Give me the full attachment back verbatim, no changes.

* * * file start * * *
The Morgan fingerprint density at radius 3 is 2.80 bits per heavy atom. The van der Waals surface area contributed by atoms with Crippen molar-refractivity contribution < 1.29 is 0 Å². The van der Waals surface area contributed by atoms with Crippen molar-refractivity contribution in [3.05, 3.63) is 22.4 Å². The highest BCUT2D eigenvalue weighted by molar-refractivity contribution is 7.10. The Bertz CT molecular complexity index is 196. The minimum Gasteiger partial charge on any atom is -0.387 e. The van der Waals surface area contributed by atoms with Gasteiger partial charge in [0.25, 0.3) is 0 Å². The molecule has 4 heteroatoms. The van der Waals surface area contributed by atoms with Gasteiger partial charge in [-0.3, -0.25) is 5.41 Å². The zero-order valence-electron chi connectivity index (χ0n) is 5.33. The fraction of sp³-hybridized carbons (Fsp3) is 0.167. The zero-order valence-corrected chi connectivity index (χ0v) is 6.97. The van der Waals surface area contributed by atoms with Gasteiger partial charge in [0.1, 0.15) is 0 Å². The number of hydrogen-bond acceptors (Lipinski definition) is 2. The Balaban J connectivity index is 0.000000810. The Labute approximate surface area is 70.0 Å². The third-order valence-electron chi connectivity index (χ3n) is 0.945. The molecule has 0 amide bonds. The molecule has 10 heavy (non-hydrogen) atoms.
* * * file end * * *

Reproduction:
The Morgan fingerprint density at radius 3 is 2.80 bits per heavy atom. The van der Waals surface area contributed by atoms with Crippen molar-refractivity contribution < 1.29 is 0 Å². The van der Waals surface area contributed by atoms with Crippen molar-refractivity contribution in [3.05, 3.63) is 22.4 Å². The highest BCUT2D eigenvalue weighted by molar-refractivity contribution is 7.10. The Bertz CT molecular complexity index is 196. The minimum Gasteiger partial charge on any atom is -0.387 e. The van der Waals surface area contributed by atoms with Gasteiger partial charge in [0.25, 0.3) is 0 Å². The molecule has 4 heteroatoms. The van der Waals surface area contributed by atoms with Gasteiger partial charge in [-0.3, -0.25) is 5.41 Å². The zero-order valence-electron chi connectivity index (χ0n) is 5.33. The fraction of sp³-hybridized carbons (Fsp3) is 0.167. The zero-order valence-corrected chi connectivity index (χ0v) is 6.97. The van der Waals surface area contributed by atoms with Gasteiger partial charge in [0.1, 0.15) is 0 Å². The number of hydrogen-bond acceptors (Lipinski definition) is 2. The Balaban J connectivity index is 0.000000810. The Labute approximate surface area is 70.0 Å². The third-order valence-electron chi connectivity index (χ3n) is 0.945. The molecule has 0 amide bonds. The molecule has 10 heavy (non-hydrogen) atoms.